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Nutrients 2019, 11(1), 164; https://doi.org/10.3390/nu11010164

Review
Colorectal Cancer and Nutrition
Department of Hematology/Oncology, Henry Ford Health System, Detroit, MI 48202, USA
*
Author to whom correspondence should be addressed.
Received: 27 November 2018 / Accepted: 10 January 2019 / Published: 14 January 2019

Abstract

:
Colorectal Cancer is the third most common cancer diagnosed in the US. While the incidence and the mortality rate of colorectal cancer has decreased due to effective cancer screening measures, there has been an increase in number of young patients diagnosed in colon cancer due to unclear reasons at this point of time. While environmental and genetic factors play a major role in the pathogenesis of colon cancer, extensive research has suggested that nutrition may play both a causal and protective role in the development of colon cancer. In this review article, we aim to provide a review of factors that play a major role in development of colorectal cancer.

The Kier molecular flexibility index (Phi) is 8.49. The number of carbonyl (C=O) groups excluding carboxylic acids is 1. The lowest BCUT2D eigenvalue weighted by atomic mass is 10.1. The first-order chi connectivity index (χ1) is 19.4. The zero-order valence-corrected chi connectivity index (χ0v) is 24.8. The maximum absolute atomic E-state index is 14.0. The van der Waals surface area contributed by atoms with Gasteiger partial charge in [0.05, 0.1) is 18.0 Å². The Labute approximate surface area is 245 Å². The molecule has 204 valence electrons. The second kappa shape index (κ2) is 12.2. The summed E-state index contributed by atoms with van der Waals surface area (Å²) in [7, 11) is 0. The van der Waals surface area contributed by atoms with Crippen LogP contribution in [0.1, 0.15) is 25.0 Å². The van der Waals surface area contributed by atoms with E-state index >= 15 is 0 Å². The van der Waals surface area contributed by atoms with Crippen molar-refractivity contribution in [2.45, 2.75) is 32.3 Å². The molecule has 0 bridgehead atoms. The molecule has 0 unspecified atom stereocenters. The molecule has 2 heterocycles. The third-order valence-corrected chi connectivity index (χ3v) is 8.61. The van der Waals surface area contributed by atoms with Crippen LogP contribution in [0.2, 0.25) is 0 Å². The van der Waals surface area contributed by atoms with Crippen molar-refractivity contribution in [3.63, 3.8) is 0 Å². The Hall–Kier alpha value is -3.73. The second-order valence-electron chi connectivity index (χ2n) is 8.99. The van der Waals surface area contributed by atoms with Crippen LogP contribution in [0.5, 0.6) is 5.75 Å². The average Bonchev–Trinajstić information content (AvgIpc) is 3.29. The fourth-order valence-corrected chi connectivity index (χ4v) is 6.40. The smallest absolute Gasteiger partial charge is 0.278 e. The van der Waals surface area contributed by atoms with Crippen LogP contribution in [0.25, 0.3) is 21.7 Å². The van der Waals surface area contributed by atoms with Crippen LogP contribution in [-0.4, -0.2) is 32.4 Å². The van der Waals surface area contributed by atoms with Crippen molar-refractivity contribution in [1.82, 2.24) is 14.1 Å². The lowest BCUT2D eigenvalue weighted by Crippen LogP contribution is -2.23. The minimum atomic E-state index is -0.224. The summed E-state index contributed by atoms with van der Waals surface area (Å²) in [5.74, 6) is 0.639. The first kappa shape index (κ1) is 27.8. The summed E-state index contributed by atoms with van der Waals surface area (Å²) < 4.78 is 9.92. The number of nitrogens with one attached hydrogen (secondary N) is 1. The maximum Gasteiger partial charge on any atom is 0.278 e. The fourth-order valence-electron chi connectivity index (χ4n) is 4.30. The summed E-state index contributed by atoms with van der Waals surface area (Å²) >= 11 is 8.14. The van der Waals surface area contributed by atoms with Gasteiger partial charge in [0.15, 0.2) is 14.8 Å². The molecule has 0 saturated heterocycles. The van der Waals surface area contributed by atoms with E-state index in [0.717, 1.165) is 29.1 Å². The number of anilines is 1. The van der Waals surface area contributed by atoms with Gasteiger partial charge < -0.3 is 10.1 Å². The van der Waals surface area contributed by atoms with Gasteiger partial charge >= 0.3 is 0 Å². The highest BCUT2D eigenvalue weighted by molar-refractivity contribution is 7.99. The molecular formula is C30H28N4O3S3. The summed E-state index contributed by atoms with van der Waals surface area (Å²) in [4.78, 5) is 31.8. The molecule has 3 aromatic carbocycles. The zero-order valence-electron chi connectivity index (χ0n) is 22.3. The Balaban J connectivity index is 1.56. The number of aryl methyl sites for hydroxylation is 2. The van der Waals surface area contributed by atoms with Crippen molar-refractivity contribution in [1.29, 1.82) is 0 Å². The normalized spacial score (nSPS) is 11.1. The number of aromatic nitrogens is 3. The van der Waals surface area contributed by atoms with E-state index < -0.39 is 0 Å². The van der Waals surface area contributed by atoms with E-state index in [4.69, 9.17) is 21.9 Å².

Keywords:
Colorectal Cancer; Nutrition; Adjunctive therapy

1. Introduction

Colorectal cancer (CRC) is the third most common cancer diagnosed in both males and females in the US, (after prostate cancer in men, breast cancer in women and lung cancer). Approximately 41% of all colorectal cancers occur in the proximal colon, with approximately 22% involving distal colon and 28% involving rectum [1]. However, there can be potential differences in the site of origin depending on age and gender. Though the incidence and the mortality rate of colorectal cancer has decreased due to effective cancer screening measures, it has been projected that there will be 140,250 new cases of colorectal cancer in 2018, with an estimated 50,630 people dying of this disease [1,2]. Environmental and genetic factors play a major role in the pathogenesis of colon cancer. The role of nutrition in colon cancer has been studied extensively, explaining causal and protective role in the development of colon cancer. In this review article, we aim to focus on the role of nutrition in colorectal cancer.

2. Epidemiology